The World is Our Oysters: VOBEC Environmental Awareness Day 2022

Every summer, the Village of Ocean Beach Environmental Commission (VOBEC) hosts an Environmental Awareness Day in which a guest speaker presents a lecture on a topic that is timely and important. On Aug. 20, I had the privilege of attending the 16th annual lecture, held at Windswept in Ocean Beach, in which Maureen Dunn spoke on behalf of her own program to restore wild oyster reefs on Fire Island.

Greeted with friendly faces and an assortment of delectable refreshments, we gathered in a room overlooking the glittering Great South Bay as Dunn captivated the audience with her presentation.

Formerly employed by Brookhaven National Laboratories, Dunn has since retired and leads an oyster shell recovery program with Seatuck Environmental Association in Islip. Her lecture, titled “Oyster Shell Recycling on Fire Island,” outlined this initiative.

“New York has gone from the oyster capital of the world to having close to no wild oyster habitats at all,” Dunn explained. “The majority of the oysters consumed in New York are harvested from oyster farms.”

Oysters take many years to grow and premature harvesting by bay fishermen has gone on for generations, which has taken a toll on these once lively shellfish populations. There are also many different oyster diseases in the waters that are contributing to these declining numbers. Dunn’s program’s initiative is to save these habitats and attempt to fight their extinction from Long Island’s waters.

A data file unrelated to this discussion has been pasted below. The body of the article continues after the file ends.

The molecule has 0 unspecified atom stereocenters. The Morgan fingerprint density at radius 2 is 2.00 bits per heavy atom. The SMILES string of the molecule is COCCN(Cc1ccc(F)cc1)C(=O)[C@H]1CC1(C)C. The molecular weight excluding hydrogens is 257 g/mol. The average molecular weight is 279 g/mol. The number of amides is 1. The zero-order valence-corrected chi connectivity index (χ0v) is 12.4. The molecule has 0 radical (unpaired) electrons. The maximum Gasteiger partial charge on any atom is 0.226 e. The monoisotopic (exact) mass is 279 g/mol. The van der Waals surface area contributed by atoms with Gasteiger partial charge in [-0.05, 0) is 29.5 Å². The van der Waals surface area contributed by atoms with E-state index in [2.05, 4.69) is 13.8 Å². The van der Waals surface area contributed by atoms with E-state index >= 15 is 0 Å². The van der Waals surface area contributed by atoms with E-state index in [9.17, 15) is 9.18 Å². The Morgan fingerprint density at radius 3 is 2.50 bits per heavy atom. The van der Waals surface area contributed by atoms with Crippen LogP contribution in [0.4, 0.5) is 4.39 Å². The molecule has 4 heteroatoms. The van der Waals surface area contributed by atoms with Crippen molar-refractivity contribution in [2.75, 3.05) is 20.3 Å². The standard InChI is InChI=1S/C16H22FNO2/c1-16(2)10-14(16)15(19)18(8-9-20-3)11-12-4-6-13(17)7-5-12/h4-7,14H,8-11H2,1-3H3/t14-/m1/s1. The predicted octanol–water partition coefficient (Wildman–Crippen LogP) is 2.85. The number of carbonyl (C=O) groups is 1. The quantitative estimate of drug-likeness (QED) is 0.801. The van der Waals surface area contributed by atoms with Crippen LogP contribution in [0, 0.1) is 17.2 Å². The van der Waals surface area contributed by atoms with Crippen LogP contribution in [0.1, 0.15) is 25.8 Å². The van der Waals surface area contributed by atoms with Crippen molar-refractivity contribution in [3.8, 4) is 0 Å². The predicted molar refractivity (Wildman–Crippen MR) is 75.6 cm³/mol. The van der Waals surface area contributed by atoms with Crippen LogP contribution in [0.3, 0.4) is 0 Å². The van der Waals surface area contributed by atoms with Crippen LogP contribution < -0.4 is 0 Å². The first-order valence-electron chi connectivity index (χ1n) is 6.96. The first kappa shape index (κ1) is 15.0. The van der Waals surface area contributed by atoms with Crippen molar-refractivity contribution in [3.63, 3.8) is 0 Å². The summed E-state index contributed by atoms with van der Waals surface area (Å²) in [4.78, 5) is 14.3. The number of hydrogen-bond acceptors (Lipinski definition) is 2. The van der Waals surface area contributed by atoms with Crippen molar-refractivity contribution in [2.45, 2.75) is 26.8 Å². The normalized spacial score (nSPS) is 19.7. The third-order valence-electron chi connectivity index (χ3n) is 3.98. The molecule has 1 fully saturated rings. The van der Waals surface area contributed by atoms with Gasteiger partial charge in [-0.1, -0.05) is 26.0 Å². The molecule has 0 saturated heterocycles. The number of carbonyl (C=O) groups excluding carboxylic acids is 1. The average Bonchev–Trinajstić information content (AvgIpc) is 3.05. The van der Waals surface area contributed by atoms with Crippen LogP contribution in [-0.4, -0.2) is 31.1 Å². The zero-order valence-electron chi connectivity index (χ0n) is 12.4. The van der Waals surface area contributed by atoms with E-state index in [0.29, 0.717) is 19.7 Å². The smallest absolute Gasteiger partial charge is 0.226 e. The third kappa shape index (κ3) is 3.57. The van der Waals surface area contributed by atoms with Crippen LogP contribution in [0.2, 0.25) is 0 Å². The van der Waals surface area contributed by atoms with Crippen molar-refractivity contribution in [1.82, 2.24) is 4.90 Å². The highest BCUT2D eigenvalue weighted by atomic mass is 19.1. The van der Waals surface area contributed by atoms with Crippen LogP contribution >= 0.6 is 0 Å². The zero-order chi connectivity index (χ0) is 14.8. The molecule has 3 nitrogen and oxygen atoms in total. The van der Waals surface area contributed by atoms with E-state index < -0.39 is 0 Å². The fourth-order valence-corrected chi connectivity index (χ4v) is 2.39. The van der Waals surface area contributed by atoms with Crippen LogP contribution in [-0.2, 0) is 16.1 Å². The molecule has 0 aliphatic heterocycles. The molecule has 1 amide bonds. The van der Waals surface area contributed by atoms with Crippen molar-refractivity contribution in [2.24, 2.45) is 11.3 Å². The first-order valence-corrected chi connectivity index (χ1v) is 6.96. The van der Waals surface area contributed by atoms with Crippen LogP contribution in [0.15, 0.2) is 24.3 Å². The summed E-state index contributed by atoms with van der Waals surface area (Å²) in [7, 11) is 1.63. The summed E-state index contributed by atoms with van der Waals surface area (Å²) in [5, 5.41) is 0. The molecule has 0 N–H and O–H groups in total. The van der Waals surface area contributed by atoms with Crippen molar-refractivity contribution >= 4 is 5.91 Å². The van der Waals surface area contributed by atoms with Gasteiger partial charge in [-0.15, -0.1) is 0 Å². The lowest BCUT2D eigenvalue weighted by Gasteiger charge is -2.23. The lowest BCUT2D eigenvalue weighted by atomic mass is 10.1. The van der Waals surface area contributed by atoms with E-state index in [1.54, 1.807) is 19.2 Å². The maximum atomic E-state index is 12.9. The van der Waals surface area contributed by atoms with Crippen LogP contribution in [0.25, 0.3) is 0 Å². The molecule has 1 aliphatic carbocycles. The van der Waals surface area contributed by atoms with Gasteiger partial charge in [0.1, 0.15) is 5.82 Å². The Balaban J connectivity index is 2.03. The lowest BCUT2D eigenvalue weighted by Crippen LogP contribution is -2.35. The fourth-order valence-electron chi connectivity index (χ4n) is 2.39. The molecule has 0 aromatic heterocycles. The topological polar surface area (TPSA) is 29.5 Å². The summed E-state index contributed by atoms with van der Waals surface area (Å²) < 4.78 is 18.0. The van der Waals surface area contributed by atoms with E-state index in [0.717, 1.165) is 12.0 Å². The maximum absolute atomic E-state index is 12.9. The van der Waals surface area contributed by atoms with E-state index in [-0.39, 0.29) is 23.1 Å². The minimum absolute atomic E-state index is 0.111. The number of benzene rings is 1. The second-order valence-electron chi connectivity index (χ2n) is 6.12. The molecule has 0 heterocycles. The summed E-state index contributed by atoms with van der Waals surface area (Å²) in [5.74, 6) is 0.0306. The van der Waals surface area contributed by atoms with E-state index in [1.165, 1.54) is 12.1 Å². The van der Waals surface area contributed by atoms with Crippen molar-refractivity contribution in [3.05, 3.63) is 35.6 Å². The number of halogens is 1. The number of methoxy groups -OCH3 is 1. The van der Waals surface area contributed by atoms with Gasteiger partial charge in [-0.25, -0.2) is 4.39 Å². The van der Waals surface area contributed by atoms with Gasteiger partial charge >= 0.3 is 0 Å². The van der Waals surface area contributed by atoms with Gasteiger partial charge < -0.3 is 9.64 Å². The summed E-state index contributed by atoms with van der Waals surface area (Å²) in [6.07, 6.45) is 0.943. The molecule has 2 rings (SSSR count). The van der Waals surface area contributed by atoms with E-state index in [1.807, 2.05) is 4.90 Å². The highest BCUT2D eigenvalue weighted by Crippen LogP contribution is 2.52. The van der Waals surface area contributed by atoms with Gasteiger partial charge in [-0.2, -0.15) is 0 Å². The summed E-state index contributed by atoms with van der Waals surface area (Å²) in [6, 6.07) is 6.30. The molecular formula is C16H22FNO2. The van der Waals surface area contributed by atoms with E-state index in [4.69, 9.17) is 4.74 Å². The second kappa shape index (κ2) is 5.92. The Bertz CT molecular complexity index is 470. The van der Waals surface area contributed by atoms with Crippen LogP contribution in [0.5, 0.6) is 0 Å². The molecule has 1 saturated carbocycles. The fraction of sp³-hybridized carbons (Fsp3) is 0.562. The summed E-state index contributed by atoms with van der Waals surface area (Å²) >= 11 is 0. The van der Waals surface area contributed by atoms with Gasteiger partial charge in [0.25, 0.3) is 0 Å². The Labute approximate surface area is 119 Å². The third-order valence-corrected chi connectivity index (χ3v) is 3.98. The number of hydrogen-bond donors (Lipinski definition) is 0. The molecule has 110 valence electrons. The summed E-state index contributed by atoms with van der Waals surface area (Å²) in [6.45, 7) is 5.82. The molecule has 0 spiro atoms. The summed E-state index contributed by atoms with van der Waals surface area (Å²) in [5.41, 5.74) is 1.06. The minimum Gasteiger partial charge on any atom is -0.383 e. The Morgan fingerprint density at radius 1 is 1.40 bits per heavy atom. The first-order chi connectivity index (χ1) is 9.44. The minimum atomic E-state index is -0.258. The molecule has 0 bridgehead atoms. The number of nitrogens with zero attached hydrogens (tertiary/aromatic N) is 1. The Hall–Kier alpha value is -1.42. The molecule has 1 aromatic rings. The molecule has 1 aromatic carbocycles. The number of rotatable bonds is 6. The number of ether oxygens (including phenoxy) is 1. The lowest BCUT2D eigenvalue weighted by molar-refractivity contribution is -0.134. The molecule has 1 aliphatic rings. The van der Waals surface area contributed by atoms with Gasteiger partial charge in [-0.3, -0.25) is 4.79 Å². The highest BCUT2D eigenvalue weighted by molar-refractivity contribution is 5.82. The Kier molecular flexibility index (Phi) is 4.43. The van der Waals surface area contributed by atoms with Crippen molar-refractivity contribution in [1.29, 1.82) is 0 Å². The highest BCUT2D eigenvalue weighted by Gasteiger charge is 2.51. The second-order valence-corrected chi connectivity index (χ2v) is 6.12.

“I wouldn’t be anywhere without my dedicated group of volunteers,” Dunn stated. Volunteers help move the process along, and keep track of everything involved with the program. From bookkeeping to actually placing the oysters into the bay, the volunteers work selflessly to ensure everything goes according to plan.

Local restaurants that agree to participate are asked to save their empty oyster shells in buckets to be collected by a volunteer on a scheduled basis. These shells are then laid out to bask in the hot sun for a year, in which they will be drained of any bacteria, diseases and other harmful components. Afterwards, they are finally placed in strategic and observed areas of the Great South Bay to create flourishing populations without the threat of being harvested or harmed from diseases.

“The program is an ongoing initiative and requires time from many different individuals,” Dunn remarked. “As it is not funded, it’s difficult to grow at the pace needed to save these populations.”

It was quite refreshing to see the community joined together to shed light on this initiative, and the feedback from the audience was extremely supportive. Conversations followed the presentation, as individuals discussed ways that they too could be involved in saving the oysters.